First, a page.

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Monday, 3 February, 2003, 17:36 GMT
Doubts over fees collection
The government says it will change the law to close a loophole that would have allowed graduates to escape paying much of their student debt by becoming bankrupt.
Guidelines from the government's Insolvency Service said student loans were on the list of debts that could be cancelled out by bankruptcy.
The Department for Education said it would act to stop this allowing people to avoid higher tuition fees of up to £3,000 a year, being introduced from 2006.
But in a separate development, it is not clear how tuition fees will be recovered from students from other European Union countries who come to study in England - which could be more than £70m a year.
'Not an easy route'
A Department for Education spokesperson said: "Government policy is, and always has been, that student loan debt should not be written off with bankruptcy.
"Graduates should not see bankruptcy as an easy route to clearing their debts."
It was reviewing the legislation and would be amending it "to ensure it meets our policy."
Under the new system from 2006, tuition fees will be covered by loans repayable through the income tax system in the UK, once graduates' earnings are above £15,000.
But there is no mechanism by which the government can do that for overseas students.
How it works
A total of 9,602 people from other EU countries were accepted onto undergraduate courses in the UK this academic year.
The majority - 84% - are in English universities, with most of the others being in Scotland.
At present in England, Wales and Northern Ireland, undergraduates from the EU on full-time higher education courses pay up to £1,100 in tuition fees (£1,125 for 2003-04), depending on family income.
Under the new system, the 8,086 students in England this year would probably notch up £9,000 each in fees over three years - or more than £72m in total.
Conservative education spokesman Damian Green is tabling questions in the Commons, asking how the government intends to recover this.
"Otherwise universities will never know how much money they are going to receive in fee income, and the funding crisis in our universities will not be resolved, even though British students are being hit hard in the pocket," he said.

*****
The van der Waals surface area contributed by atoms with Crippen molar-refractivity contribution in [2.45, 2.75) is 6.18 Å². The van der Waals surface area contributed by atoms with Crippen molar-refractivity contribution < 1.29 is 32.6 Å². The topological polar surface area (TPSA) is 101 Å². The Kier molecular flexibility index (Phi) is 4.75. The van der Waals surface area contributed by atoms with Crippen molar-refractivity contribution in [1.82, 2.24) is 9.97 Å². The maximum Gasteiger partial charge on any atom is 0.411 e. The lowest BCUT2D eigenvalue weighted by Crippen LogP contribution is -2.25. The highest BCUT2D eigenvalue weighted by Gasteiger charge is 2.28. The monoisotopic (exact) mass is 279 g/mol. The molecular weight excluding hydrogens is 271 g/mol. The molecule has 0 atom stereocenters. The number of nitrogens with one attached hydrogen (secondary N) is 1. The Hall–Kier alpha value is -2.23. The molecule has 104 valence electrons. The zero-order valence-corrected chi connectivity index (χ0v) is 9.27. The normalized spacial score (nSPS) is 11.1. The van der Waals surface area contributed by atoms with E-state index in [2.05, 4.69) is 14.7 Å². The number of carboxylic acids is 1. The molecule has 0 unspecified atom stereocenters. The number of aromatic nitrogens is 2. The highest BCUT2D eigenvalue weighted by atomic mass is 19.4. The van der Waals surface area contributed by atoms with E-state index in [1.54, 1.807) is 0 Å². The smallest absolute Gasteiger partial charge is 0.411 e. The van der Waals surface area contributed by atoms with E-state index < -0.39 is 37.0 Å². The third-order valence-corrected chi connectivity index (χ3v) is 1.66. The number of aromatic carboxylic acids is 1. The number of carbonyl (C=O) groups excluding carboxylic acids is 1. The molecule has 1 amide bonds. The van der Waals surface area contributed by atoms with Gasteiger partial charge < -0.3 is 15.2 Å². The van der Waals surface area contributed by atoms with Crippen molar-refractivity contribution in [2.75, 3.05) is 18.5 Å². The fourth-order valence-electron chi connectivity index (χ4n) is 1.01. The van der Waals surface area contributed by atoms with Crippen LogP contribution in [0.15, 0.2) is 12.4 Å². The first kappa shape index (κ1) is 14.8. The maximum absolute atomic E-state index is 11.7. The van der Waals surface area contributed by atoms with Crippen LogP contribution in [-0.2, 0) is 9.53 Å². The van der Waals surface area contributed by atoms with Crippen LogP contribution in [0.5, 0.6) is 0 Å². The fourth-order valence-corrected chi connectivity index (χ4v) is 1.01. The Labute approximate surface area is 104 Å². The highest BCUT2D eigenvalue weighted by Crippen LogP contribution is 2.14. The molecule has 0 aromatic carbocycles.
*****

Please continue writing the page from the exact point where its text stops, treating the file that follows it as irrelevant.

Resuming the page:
"What is really shocking is that this has come as a surprise to the government, which ought to have thought through this kind of vital detail."
'Difficult, if not impossible'
Last week the Education Secretary, Charles Clarke, highlighted the problem as one of his reasons for having ruled out a straight graduate tax as a way of raising universities' incomes.
He said: "It is very difficult, if not impossible, to collect money from EU students studying in this country though a graduate tax, whilst fees can still be charged to them.
"We failed to find a convincing solution to this problem."
A spokesperson for his department said on Monday they were "working up" the details of how the new system would work.
"The Student Loans Company already has mechanisms in place to recover loan repayments from graduates who are not repaying through the tax system."
In practice Scotland is likely to have to deal with the issue first.
From the 2000-01 academic year, students studying in Scotland have not had to pay tuition fees if they live permanently in Scotland - or if they are from another EU country outside the UK.
Instead, Scottish graduates will be expected to contribute £2,000 to a fund for poorer undergraduates.
The Scottish Executive says people can cover this by applying for a loan from the Student Loans Company.
It will then recover the debt through the Inland Revenue, at the rate of 9% of income once that is over £10,000.
Or people can choose to pay the £2,000 by cheque.
Because the system began only in 2001, and Scottish undergraduate courses are typically four years long, no-one has yet had to make the contribution - the first will be due in April 2006.
No-one therefore has had to deal with the situation in which someone from outside the UK simply does not pay up.
A spokesperson for the Executive said: "There are existing arrangements at the Student Loans Company for collecting repayments of student loans from students who are working outwith the UK tax system or abroad.
"EU students who choose to use the student loan to meet their graduate endowment liability will repay using this system."
She said the Students Awards Agency Scotland "has well-established procedures for pursuing outstanding debt".
It would extend these to cover EU students and anyone else who did not elect to repay their debt direct or by taking a student loan."
In 2000-01 the average fee was £6,765 for classroom-based undergraduate courses.
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